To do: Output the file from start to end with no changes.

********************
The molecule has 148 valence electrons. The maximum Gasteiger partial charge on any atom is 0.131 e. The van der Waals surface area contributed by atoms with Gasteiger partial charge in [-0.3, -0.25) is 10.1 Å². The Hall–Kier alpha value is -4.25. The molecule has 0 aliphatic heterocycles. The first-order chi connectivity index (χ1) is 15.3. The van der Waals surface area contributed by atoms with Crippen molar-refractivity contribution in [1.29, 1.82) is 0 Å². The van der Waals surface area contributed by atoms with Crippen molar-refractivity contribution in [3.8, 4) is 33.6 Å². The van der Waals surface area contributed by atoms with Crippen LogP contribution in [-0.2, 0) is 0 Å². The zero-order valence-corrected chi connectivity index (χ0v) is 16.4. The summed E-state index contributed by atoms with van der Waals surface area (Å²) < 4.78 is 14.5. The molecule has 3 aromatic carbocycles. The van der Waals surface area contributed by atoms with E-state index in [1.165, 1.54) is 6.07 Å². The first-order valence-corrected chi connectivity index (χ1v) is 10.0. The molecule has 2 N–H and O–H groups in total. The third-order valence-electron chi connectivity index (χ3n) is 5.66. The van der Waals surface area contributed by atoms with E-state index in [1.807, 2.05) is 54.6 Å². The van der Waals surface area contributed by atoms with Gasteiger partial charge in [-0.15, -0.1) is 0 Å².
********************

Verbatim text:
The molecule has 148 valence electrons. The maximum Gasteiger partial charge on any atom is 0.131 e. The van der Waals surface area contributed by atoms with Gasteiger partial charge in [-0.3, -0.25) is 10.1 Å². The Hall–Kier alpha value is -4.25. The molecule has 0 aliphatic heterocycles. The first-order chi connectivity index (χ1) is 15.3. The van der Waals surface area contributed by atoms with Crippen molar-refractivity contribution in [1.29, 1.82) is 0 Å². The van der Waals surface area contributed by atoms with Crippen molar-refractivity contribution in [3.8, 4) is 33.6 Å². The van der Waals surface area contributed by atoms with Crippen LogP contribution in [-0.2, 0) is 0 Å². The zero-order valence-corrected chi connectivity index (χ0v) is 16.4. The summed E-state index contributed by atoms with van der Waals surface area (Å²) < 4.78 is 14.5. The molecule has 3 aromatic carbocycles. The van der Waals surface area contributed by atoms with E-state index in [1.165, 1.54) is 6.07 Å². The first-order valence-corrected chi connectivity index (χ1v) is 10.0. The molecule has 2 N–H and O–H groups in total. The third-order valence-electron chi connectivity index (χ3n) is 5.66. The van der Waals surface area contributed by atoms with E-state index in [1.807, 2.05) is 54.6 Å². The van der Waals surface area contributed by atoms with Gasteiger partial charge in [-0.15, -0.1) is 0 Å².